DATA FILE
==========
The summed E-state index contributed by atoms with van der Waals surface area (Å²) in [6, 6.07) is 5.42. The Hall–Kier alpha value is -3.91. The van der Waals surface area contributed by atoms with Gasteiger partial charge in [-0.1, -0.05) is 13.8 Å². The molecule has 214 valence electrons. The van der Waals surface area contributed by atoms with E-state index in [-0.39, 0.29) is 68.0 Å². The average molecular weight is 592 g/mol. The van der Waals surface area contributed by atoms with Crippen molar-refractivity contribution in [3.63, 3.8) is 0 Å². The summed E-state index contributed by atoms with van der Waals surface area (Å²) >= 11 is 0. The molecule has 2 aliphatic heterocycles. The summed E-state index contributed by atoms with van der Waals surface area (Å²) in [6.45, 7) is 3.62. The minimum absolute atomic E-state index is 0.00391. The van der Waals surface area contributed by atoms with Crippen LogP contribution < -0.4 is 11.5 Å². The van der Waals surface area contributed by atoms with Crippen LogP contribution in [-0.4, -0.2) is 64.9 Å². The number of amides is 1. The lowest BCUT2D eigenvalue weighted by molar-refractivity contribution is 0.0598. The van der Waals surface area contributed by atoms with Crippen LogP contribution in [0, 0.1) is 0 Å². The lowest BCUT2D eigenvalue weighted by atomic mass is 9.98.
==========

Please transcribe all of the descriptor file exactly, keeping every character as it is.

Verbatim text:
The summed E-state index contributed by atoms with van der Waals surface area (Å²) in [6, 6.07) is 5.42. The Hall–Kier alpha value is -3.91. The van der Waals surface area contributed by atoms with Gasteiger partial charge in [-0.1, -0.05) is 13.8 Å². The molecule has 214 valence electrons. The van der Waals surface area contributed by atoms with E-state index in [-0.39, 0.29) is 68.0 Å². The average molecular weight is 592 g/mol. The van der Waals surface area contributed by atoms with Crippen molar-refractivity contribution in [3.63, 3.8) is 0 Å². The summed E-state index contributed by atoms with van der Waals surface area (Å²) >= 11 is 0. The molecule has 2 aliphatic heterocycles. The summed E-state index contributed by atoms with van der Waals surface area (Å²) in [6.45, 7) is 3.62. The minimum absolute atomic E-state index is 0.00391. The van der Waals surface area contributed by atoms with Crippen LogP contribution < -0.4 is 11.5 Å². The van der Waals surface area contributed by atoms with Crippen LogP contribution in [-0.4, -0.2) is 64.9 Å². The number of amides is 1. The lowest BCUT2D eigenvalue weighted by molar-refractivity contribution is 0.0598. The van der Waals surface area contributed by atoms with Crippen LogP contribution in [0, 0.1) is 0 Å². The lowest BCUT2D eigenvalue weighted by atomic mass is 9.98.